In Praise of Blandness: Proceeding from Chinese Thought and Aesthetics
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Already translated into six languages, Francois Jullien's In Praise of Blandness has become a classic. Appearing for the first time in English, this groundbreaking work of philosophy, anthropology, aesthetics, and sinology is certain to stir readers to think and experience what may at first seem impossible: the richness of a bland sound, a bland meaning, a bland painting, a bland poem. In presenting the value of blandness through as many concrete examples and original texts as possible, Jullien allows the undifferentiated foundation of all things -- blandness itself -- to appear. After completing this book, readers will reevaluate those familiar Western lines of thought where blandness is associated with a lack -- the undesirable absence of particular, defining qualities.Jullien traces the elusive appearance and crucial value of blandness from its beginnings in the Daoist and Confucian traditions to its integration into literary and visual aesthetics in the late-medieval period and beyond. Gradually developing into a positive quality in Chinese aesthetic and ethical traditions, the bland comprises the harmonious and unnameable union of all potential values, embodying a reality whose very essence is change and providing an infinite opening into the breadth of human expression and taste.More than just a cultural history, In Praise of Blandness invites those both familiar and unfamiliar with Chinese culture to explore the resonances of the bland in literary, philosophical, and religious texts and to witness how all currents of Chinese thought -- Confucianism, Daoism, Buddhism -- converge in harmonious accord.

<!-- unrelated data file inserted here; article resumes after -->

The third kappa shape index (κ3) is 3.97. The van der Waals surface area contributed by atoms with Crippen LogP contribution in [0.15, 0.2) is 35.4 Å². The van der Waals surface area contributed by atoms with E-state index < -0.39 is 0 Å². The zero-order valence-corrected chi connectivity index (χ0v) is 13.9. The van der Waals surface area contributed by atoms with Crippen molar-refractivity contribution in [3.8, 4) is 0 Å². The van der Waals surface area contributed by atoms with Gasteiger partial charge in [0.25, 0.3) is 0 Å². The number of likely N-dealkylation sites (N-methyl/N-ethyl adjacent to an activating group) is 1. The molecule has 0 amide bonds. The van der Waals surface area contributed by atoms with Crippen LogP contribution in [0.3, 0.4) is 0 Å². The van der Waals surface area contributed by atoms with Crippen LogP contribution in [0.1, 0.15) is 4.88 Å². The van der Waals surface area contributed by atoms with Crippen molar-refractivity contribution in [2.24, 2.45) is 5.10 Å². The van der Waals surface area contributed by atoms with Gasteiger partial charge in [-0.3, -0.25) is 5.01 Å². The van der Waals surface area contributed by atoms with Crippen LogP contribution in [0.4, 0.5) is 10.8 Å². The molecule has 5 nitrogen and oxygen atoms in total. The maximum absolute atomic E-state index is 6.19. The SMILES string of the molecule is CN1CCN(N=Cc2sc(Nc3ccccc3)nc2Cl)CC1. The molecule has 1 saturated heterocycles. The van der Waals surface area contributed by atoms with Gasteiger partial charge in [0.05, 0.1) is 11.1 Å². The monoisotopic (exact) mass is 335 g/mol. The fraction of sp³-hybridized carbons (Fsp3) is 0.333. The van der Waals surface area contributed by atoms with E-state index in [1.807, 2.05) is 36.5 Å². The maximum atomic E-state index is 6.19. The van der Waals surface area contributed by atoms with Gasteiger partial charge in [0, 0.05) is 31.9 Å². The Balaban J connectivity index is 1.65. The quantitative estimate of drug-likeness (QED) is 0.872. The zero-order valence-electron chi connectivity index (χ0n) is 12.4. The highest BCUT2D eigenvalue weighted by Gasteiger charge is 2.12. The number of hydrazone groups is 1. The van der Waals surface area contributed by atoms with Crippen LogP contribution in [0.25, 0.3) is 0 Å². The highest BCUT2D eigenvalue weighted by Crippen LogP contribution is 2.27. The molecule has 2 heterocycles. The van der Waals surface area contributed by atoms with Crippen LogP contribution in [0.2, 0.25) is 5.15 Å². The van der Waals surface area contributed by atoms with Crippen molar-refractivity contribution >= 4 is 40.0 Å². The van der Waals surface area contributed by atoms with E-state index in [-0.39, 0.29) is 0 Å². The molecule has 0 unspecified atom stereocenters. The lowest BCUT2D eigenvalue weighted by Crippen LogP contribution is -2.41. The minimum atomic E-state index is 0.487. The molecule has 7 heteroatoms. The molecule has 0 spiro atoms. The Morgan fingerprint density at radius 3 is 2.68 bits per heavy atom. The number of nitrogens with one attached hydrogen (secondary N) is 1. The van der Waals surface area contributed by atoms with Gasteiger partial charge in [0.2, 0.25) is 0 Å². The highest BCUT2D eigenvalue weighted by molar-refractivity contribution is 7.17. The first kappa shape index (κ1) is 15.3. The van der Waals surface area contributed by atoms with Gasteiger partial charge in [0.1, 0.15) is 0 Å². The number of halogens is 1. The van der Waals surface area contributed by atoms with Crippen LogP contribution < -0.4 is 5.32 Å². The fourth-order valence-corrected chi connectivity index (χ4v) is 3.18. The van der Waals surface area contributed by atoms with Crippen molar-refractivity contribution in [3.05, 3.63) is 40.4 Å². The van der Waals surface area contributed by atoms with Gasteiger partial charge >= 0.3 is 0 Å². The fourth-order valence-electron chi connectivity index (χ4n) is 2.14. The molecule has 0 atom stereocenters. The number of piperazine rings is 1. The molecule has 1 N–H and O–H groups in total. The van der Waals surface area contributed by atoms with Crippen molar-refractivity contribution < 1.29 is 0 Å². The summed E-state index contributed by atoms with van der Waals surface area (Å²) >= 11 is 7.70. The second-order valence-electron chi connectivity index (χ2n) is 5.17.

parents, if he is not able to help him with a gift, he does not ask about the cost. When he is in the company of a man who has an invalid at home, if he is not able to give him something to help feed that person, he does not ask him what he would like. Finally, when someone comes to visit, if he cannot offer him his hospitality, he does not ask where the visitor plans to spend the night. Relations with the Gentleman are like water, those of the small man like new wine. The Gentleman is bland, but
intelligence.5 61 IN PRAISE OF BLANDNESS In general, in human character, centeredness [as in the ability to remain in the center — zhong] and harmony are most valued. And in order for a character to be centered and harmonious, it must be plain, bland, and flavorless. This type of character is thus able to coordinate the five aptitudes and adapt smoothly to all situations.2 Only a person's "blandness" and "flavorlessness" (pingdan wuwei) make it possible to simultaneously encompass
times, to "repeat" it in the mouth, to "chew" it in silence.1 And this is also why the motif of literary flavor does not in the least aspire to the elaboration of a typology (as we find in the taxonomy of the Sanskrit rasa). Its significance, rather, when brought to bear on our own practice, is of a more phenomenological order: to illuminate as directly (and thus as comprehensively) as possible how consciousness experiences the full exercise 102 103 IN PRAISE OF B L A N D N E S S largely
is not absolute existence," nonexistence, from a particular point of view, cancels itself out and becomes incapable of constituting "total emptiness." "Insofar as existence is not identical to the absolute, and as nonexistence does not succeed in erasing its own traces, existence and nonexistence differ in name but are, in the end, the same."6 So the middle way is no more a part of the noumenal world than of the phenomenal world. It is limited to neither side but dissolves their duality and leads
appearance and reality brings us to true understanding. Based on this analogy, then, how does this act of overcoming the exterior take place? The virtue of mythopoeia is not so much that of protecting the truth from the eyes of the coarse and common as of stimulating the search for it by obliging us to seek it on another plane. As Proclus (410-485, regarded as the chief representative of the Neoplatonists) tells us in his Commentarium in Rempublicam Platonis (Commentary on Plato's Republic);